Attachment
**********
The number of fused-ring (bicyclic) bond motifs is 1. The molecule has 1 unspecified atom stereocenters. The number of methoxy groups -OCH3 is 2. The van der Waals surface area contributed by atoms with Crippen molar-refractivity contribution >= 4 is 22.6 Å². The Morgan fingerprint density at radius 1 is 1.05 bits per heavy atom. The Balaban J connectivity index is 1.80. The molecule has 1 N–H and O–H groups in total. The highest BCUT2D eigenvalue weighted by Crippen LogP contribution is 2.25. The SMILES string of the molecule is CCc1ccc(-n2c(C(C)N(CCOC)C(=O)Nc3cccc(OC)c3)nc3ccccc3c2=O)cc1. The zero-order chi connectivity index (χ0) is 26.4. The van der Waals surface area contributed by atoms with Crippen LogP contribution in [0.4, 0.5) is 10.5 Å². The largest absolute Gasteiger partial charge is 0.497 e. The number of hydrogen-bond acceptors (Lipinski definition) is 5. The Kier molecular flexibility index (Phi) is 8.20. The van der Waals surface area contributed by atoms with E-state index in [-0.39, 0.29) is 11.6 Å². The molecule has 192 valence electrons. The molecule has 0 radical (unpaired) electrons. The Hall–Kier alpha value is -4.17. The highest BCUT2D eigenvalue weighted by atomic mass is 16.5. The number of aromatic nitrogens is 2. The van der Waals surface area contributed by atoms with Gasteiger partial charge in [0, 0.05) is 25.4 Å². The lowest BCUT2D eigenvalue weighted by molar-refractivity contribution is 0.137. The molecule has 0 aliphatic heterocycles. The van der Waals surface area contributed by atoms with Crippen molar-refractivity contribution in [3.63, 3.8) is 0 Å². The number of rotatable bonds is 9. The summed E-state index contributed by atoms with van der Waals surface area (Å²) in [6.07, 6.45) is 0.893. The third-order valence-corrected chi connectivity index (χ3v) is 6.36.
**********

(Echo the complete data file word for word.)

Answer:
The number of fused-ring (bicyclic) bond motifs is 1. The molecule has 1 unspecified atom stereocenters. The number of methoxy groups -OCH3 is 2. The van der Waals surface area contributed by atoms with Crippen molar-refractivity contribution >= 4 is 22.6 Å². The Morgan fingerprint density at radius 1 is 1.05 bits per heavy atom. The Balaban J connectivity index is 1.80. The molecule has 1 N–H and O–H groups in total. The highest BCUT2D eigenvalue weighted by Crippen LogP contribution is 2.25. The SMILES string of the molecule is CCc1ccc(-n2c(C(C)N(CCOC)C(=O)Nc3cccc(OC)c3)nc3ccccc3c2=O)cc1. The zero-order chi connectivity index (χ0) is 26.4. The van der Waals surface area contributed by atoms with Crippen LogP contribution in [0.4, 0.5) is 10.5 Å². The largest absolute Gasteiger partial charge is 0.497 e. The number of hydrogen-bond acceptors (Lipinski definition) is 5. The Kier molecular flexibility index (Phi) is 8.20. The van der Waals surface area contributed by atoms with E-state index in [-0.39, 0.29) is 11.6 Å². The molecule has 192 valence electrons. The molecule has 0 radical (unpaired) electrons. The Hall–Kier alpha value is -4.17. The highest BCUT2D eigenvalue weighted by atomic mass is 16.5. The number of aromatic nitrogens is 2. The van der Waals surface area contributed by atoms with Gasteiger partial charge in [0, 0.05) is 25.4 Å². The lowest BCUT2D eigenvalue weighted by molar-refractivity contribution is 0.137. The molecule has 0 aliphatic heterocycles. The van der Waals surface area contributed by atoms with Crippen molar-refractivity contribution in [3.63, 3.8) is 0 Å². The number of rotatable bonds is 9. The summed E-state index contributed by atoms with van der Waals surface area (Å²) in [6.07, 6.45) is 0.893. The third-order valence-corrected chi connectivity index (χ3v) is 6.36.